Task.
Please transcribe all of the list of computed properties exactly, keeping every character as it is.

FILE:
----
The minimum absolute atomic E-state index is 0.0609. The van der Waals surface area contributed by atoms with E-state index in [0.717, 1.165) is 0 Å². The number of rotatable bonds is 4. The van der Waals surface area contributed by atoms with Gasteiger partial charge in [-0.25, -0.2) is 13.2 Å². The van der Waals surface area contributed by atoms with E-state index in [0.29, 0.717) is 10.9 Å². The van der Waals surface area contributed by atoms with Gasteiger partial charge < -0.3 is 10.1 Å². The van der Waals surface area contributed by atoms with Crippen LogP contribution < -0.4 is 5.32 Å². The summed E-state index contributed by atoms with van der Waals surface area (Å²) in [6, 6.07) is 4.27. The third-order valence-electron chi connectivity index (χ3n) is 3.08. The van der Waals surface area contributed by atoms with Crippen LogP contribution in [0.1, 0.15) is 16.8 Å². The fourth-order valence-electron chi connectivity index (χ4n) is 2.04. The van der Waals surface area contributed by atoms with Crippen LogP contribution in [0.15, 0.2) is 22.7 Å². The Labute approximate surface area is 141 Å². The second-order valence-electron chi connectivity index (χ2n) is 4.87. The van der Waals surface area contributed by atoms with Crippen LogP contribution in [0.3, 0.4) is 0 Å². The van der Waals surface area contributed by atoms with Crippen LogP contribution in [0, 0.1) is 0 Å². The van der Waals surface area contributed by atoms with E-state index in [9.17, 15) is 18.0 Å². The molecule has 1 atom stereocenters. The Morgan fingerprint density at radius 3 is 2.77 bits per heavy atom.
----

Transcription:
The minimum absolute atomic E-state index is 0.0609. The van der Waals surface area contributed by atoms with E-state index in [0.717, 1.165) is 0 Å². The number of rotatable bonds is 4. The van der Waals surface area contributed by atoms with Gasteiger partial charge in [-0.25, -0.2) is 13.2 Å². The van der Waals surface area contributed by atoms with E-state index in [0.29, 0.717) is 10.9 Å². The van der Waals surface area contributed by atoms with Gasteiger partial charge < -0.3 is 10.1 Å². The van der Waals surface area contributed by atoms with Crippen LogP contribution < -0.4 is 5.32 Å². The summed E-state index contributed by atoms with van der Waals surface area (Å²) in [6, 6.07) is 4.27. The third-order valence-electron chi connectivity index (χ3n) is 3.08. The van der Waals surface area contributed by atoms with Crippen LogP contribution in [0.1, 0.15) is 16.8 Å². The fourth-order valence-electron chi connectivity index (χ4n) is 2.04. The van der Waals surface area contributed by atoms with Crippen LogP contribution in [0.15, 0.2) is 22.7 Å². The Labute approximate surface area is 141 Å². The second-order valence-electron chi connectivity index (χ2n) is 4.87. The van der Waals surface area contributed by atoms with Crippen LogP contribution in [0.3, 0.4) is 0 Å². The van der Waals surface area contributed by atoms with Crippen LogP contribution in [0, 0.1) is 0 Å². The van der Waals surface area contributed by atoms with E-state index in [9.17, 15) is 18.0 Å². The molecule has 1 atom stereocenters. The Morgan fingerprint density at radius 3 is 2.77 bits per heavy atom.